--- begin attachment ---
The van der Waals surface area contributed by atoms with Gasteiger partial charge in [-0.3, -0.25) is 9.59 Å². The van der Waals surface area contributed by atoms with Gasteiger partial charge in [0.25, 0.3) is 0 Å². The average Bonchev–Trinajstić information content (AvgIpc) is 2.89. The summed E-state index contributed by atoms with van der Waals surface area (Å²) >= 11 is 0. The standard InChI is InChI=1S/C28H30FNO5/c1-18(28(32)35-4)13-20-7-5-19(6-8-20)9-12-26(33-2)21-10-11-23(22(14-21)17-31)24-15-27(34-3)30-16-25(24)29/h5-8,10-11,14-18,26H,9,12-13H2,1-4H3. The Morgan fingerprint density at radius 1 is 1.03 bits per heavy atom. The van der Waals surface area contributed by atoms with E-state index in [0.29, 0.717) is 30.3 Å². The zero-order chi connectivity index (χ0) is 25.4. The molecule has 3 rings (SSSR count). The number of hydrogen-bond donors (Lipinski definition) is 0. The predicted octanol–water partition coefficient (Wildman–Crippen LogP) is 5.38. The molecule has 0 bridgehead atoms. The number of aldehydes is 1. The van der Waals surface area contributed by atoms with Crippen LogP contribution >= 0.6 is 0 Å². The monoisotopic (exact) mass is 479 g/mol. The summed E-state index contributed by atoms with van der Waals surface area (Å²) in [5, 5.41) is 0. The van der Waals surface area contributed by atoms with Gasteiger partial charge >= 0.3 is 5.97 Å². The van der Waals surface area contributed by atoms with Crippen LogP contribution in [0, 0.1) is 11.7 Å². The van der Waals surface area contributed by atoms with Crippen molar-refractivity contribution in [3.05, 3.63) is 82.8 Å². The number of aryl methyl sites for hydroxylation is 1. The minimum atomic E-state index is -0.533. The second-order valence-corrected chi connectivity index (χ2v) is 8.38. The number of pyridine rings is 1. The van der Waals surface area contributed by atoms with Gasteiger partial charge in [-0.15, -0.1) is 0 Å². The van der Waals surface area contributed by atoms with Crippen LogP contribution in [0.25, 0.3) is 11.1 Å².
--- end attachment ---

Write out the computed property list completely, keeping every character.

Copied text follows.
The van der Waals surface area contributed by atoms with Gasteiger partial charge in [-0.3, -0.25) is 9.59 Å². The van der Waals surface area contributed by atoms with Gasteiger partial charge in [0.25, 0.3) is 0 Å². The average Bonchev–Trinajstić information content (AvgIpc) is 2.89. The summed E-state index contributed by atoms with van der Waals surface area (Å²) >= 11 is 0. The standard InChI is InChI=1S/C28H30FNO5/c1-18(28(32)35-4)13-20-7-5-19(6-8-20)9-12-26(33-2)21-10-11-23(22(14-21)17-31)24-15-27(34-3)30-16-25(24)29/h5-8,10-11,14-18,26H,9,12-13H2,1-4H3. The Morgan fingerprint density at radius 1 is 1.03 bits per heavy atom. The van der Waals surface area contributed by atoms with E-state index in [0.29, 0.717) is 30.3 Å². The zero-order chi connectivity index (χ0) is 25.4. The molecule has 3 rings (SSSR count). The number of hydrogen-bond donors (Lipinski definition) is 0. The predicted octanol–water partition coefficient (Wildman–Crippen LogP) is 5.38. The molecule has 0 bridgehead atoms. The number of aldehydes is 1. The van der Waals surface area contributed by atoms with Crippen LogP contribution >= 0.6 is 0 Å². The monoisotopic (exact) mass is 479 g/mol. The summed E-state index contributed by atoms with van der Waals surface area (Å²) in [5, 5.41) is 0. The van der Waals surface area contributed by atoms with Gasteiger partial charge >= 0.3 is 5.97 Å². The van der Waals surface area contributed by atoms with Crippen LogP contribution in [0, 0.1) is 11.7 Å². The van der Waals surface area contributed by atoms with Crippen molar-refractivity contribution in [3.05, 3.63) is 82.8 Å². The number of aryl methyl sites for hydroxylation is 1. The minimum atomic E-state index is -0.533. The second-order valence-corrected chi connectivity index (χ2v) is 8.38. The number of pyridine rings is 1. The van der Waals surface area contributed by atoms with Gasteiger partial charge in [-0.15, -0.1) is 0 Å². The van der Waals surface area contributed by atoms with Crippen LogP contribution in [0.25, 0.3) is 11.1 Å².